By being named the Charles Goodyear Medalist by the ACS Rubber Division for 2019, it's clear that Roderic Quirk, a professor emeritus at the University of Akron, made an impact on the rubber industry during a career that has spanned more than five decades.
But what's even clearer is the impact he had on his students, as roughly 20 made the trip to the Rubber Division's Spring Technical Meeting in Independence, Ohio, to see Quirk receive the honor. He said besides coming from around the U.S. and Mexico, two former students came in from South Korea and one each from South Africa and Spain.
"I had the opportunity to work with really excellent students," Quirk said. "They're like family. It's a fantastic experience for me."
I had the pleasure of talking with several of Quirk's students, and it's clear the feeling is mutual.
Sergio Corona Galvan, the R&D advanced technology manager at Dynasol, nominated Quirk for the medal and presented him at the banquet. He said the most important thing Quirk imparted on his students was to always be thinking and "to not only be good researchers, but excellent people working for the world."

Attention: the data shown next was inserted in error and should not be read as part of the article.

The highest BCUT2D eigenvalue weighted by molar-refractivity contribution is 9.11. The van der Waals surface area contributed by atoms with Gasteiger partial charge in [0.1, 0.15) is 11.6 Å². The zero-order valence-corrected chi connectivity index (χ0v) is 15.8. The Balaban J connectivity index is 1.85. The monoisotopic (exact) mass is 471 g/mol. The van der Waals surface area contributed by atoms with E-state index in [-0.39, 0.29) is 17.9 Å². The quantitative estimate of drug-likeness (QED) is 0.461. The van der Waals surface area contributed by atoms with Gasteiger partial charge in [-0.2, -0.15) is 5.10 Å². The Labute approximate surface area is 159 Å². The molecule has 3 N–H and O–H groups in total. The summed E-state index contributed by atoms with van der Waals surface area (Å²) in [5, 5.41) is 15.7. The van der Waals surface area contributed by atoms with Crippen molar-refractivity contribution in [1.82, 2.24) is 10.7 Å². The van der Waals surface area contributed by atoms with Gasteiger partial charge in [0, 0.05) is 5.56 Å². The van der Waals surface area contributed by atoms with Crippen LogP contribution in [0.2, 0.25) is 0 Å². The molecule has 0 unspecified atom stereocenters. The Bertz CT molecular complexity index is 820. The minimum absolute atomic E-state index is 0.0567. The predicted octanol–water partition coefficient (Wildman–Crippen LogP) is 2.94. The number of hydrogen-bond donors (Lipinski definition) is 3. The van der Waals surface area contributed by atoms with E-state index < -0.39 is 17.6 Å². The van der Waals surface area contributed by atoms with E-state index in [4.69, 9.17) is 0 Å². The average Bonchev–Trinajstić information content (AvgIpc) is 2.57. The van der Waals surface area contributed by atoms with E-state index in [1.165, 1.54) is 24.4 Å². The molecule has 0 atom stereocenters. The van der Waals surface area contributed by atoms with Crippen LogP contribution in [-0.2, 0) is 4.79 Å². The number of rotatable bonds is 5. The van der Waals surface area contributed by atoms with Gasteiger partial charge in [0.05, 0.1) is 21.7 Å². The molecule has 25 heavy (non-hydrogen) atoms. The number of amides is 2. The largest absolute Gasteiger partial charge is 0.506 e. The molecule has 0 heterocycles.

As a professor, Galvan said Quirk made sure students knew the information they were presenting, and that he still gives younger colleagues advice he himself received from Quirk.
Another former student, now working in the industry, said as a lecturer, Professor Quirk never just gave a lecture. Students had to participate. They realized they were going to be asked questions, and that it wasn't going to be easy, and you weren't always going to get it right.
When among themselves, he said the students used to talk about having a "batting average," on how they did on the questions. Some might be batting .800, while others may be around .150, or in need of improvement. "You were getting a degree in philosophy," the former student said. "And for him it was very much a philosophical thing. You had to learn how to think about science, and about what it means to be a scientist. And how you decide what's right and what's wrong."
Another said Quirk was a very energetic teacher, always being well-prepared and excited on days he was teaching. A former female student said Quirk was more relaxed by the time she became his student, but it was never his style to spoon-feed students the answers.
Because Quirk was so prepared, he expected the students to be prepared as well. His style may have made some uncomfortable, but his goal was getting students to engage, according to one former student.
"It wasn't something where he was going to entertain you for an hour," the student said. "It's like old school, I guess. People used to gather around the wise person, and they would listen and talk."